Tuesday, March 29, 2022

The End of Citizenship

From Michael Lind, at the Tablet, "Having converted their own republic into a borderless credit union, Americans have to borrow other people’s national pride":

In the spring of 2022, speculation in the commentariat that partisan rivalries were bringing the United States to the verge of actual civil war abruptly came to an end. With few exceptions, Americans of left, right, and center rallied around the national colors. Postmodern multiculturalism and anti-Enlightenment paleoconservatism suddenly were marginalized by romantic nationalism of the 19th-century variety. As war fever swept America, progressives and conservatives joined in denouncing not only the enemy government but also the enemy people and their enemy music, enemy literature, and enemy cuisine. Americans displayed the national flag in every imaginable form and pledged undying hatred of the nation’s foes.

The nation that Americans celebrated was not their own, but rather Ukraine, following the brutal Russian invasion of the former Soviet republic. Liberal Americans who would have thought it vulgar if not fascist to wave the Stars and Stripes took selfies with the blue and gold of Ukraine’s national flag. Democrats and Republicans who routinely demonize the leaders of the rival American party engaged in a kind of sentimental, uncritical hero worship of Ukraine’s president, Volodomyr Zelensky, which would have been mocked had its object been Joe Biden or Donald Trump. Neoconservatives and centrist liberals used the Ukraine war as an opportunity to settle scores by accusing opponents in the rival party and rivals in their own parties of moral if not legal treason for less than total and uncritical support of a foreign country with which the United States does not even have an alliance.

Whether the war in Ukraine is a final aftershock of the first Cold War or the first major proxy war in Cold War II remains to be seen. The sudden outburst of vicarious Ukrainian patriotism on the part of many Americans—as well as people in similar North Atlantic democracies—seems like a Freudian “return of the repressed.” Taught that celebrating their own national traditions is racist and xenophobic, and deprived of opportunities to play a meaningful role in national defense, many Americans and Western Europeans have found an outlet for a lost sense of belonging by borrowing the national pride of another nation.

Long before the United States began selling green cards—the tickets to U.S. citizenship—to rich foreigners by creating the EB-5 Immigrant Investor Visa Program in 1990, American citizenship had been devalued. From the days of the Greek city-states and the Roman republic to the city-republics of the Renaissance and the cantons of Switzerland, citizenship in the fullest sense originally involved active participation of citizens—a group not only male but also usually smaller than the population as a whole—in the government of their communities, as electors, office-holders, jurors, and citizen-soldiers.

In practice, the ideal of the amateur, omnicompetent citizen—a member of the militia today, a town or county council member tomorrow and a juror next week—could be realized only in small, relatively undeveloped communities. The ideal of the self-sufficient family farmer with a musket and a copy of the Constitution on the fireplace mantle was a casualty of economic centralization and modernization. Most Americans are proletarians who live from paycheck to paycheck, and a majority of American workers are employed by firms with more than 500 employees and supervised by salaried corporate bureaucrats.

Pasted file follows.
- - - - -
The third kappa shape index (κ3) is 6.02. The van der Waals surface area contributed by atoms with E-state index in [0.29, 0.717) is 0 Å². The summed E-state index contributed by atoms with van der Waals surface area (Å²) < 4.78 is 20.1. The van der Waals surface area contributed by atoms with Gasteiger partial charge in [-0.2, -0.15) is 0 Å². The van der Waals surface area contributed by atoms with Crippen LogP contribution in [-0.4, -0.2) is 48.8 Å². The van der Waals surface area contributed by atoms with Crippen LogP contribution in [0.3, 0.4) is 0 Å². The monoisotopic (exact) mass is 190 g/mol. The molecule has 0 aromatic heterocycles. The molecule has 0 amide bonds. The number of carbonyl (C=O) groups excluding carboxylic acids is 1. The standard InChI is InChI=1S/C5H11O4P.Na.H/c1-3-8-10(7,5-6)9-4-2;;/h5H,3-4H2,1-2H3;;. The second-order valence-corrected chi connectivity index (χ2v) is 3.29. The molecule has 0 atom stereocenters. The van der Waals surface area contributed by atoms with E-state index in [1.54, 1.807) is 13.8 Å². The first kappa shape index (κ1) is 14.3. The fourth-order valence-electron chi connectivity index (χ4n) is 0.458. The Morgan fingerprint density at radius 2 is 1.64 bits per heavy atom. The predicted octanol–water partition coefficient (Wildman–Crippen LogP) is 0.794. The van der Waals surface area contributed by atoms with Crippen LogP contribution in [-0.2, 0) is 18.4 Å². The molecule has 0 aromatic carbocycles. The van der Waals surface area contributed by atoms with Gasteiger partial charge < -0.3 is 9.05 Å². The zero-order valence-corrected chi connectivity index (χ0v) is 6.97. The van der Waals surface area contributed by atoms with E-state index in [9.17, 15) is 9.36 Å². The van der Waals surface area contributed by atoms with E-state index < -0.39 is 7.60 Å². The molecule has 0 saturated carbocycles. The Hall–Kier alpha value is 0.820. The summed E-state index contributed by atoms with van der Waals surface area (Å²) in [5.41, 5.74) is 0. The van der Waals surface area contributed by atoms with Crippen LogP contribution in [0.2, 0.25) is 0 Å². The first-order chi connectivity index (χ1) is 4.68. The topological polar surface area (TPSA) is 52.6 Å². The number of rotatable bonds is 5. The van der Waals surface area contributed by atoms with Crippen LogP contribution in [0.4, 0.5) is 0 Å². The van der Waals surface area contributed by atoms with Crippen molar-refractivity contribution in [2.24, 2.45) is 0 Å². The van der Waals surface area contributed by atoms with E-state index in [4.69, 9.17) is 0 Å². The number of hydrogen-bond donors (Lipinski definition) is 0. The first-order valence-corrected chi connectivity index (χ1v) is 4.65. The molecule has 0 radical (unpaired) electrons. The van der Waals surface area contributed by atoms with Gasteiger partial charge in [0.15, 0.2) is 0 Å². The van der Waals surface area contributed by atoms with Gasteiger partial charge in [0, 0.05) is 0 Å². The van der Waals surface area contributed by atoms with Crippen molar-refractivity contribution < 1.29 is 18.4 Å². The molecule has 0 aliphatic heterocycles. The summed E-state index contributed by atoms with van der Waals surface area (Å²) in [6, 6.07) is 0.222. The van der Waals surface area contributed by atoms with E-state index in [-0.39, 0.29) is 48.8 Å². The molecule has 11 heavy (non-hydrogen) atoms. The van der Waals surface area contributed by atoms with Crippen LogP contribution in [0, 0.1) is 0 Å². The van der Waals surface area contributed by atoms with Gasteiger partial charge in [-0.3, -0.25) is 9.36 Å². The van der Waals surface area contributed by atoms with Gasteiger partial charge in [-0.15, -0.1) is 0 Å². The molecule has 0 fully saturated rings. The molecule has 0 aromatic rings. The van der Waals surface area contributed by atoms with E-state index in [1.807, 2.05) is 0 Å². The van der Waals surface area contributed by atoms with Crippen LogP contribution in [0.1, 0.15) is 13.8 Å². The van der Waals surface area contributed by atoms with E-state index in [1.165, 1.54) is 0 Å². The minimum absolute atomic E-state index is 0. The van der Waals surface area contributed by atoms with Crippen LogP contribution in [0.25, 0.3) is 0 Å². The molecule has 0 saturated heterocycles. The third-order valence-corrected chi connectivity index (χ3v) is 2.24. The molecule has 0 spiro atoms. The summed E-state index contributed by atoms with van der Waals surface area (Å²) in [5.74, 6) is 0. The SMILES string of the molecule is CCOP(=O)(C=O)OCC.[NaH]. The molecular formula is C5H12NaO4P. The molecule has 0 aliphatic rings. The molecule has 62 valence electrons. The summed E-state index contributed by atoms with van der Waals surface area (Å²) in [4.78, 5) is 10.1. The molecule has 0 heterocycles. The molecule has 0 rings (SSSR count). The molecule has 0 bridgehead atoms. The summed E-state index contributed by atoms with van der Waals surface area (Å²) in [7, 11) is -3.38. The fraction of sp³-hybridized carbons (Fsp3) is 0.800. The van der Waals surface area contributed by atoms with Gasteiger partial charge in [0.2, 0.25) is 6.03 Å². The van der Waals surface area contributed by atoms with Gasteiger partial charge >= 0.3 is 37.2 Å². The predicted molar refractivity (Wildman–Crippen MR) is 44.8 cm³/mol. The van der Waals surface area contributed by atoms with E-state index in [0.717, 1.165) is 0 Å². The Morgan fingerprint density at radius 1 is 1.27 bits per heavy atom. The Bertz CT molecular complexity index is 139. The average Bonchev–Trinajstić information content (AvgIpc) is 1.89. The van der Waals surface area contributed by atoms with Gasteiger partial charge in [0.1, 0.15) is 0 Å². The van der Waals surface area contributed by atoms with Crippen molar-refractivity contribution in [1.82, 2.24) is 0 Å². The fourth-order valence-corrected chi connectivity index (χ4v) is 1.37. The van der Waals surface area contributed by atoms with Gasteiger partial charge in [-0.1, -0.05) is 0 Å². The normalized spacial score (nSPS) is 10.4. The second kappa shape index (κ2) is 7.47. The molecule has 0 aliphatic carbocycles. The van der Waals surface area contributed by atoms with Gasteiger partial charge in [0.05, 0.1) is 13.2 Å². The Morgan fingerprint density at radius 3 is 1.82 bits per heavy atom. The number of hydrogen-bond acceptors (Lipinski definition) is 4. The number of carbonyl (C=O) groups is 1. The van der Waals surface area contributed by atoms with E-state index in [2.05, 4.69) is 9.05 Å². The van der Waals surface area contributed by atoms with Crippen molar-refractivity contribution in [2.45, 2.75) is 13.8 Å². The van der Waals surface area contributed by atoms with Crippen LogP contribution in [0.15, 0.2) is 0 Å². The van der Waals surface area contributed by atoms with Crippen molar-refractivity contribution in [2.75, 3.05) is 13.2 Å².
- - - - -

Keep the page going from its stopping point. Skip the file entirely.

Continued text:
The ideal of the male citizen-soldier who earns his civil rights by contributing to the defense of the republic survived for a while by being transferred to the colossal modern nation-state, whose citizens, mostly unknown to one another, are united by common culture, institutions, location, or some combination of the three. For a time, the mass national conscript army and its reserves were thought of, however implausibly, as the heir to the local militia. The older tradition of civic republicanism inspired the linkage of military service to government benefits like the GI Bill and other privileges for veterans. That link was all but eliminated by the abolition of the draft in 1973. Today’s American military is a professional force, more like those of premodern European bureaucratic monarchies than frontier militias.

The right to vote remains, but its power has been diluted, even as it has been extended in law and practice—first to white men without property, then to white women, and finally to nonwhite citizens. In a world of industrialized nation-states, in which even small countries are vastly more populous than the city-republics of antiquity and the Middle Ages, scale alone ensures that the influence that any one individual can exert by voting periodically in free and fair elections is negligible.

While the positive duties formerly associated with citizenship have gradually been discarded, there has been a trend to establish government requirements for the provision of positive rights or benefits, from public or publicly funded education and public retirement spending to guaranteed health care. As a result, in the United States and other Western democracies, it is widely accepted in the 21st century that national citizens have a right to various public goods and welfare services without any need to earn the benefits at all, purely on the basis of their status as citizens of a particular nation-state.

Already by the 1960s and the 1970s, the link between a citizen’s personal contribution and a citizen’s right to government benefits was being questioned...

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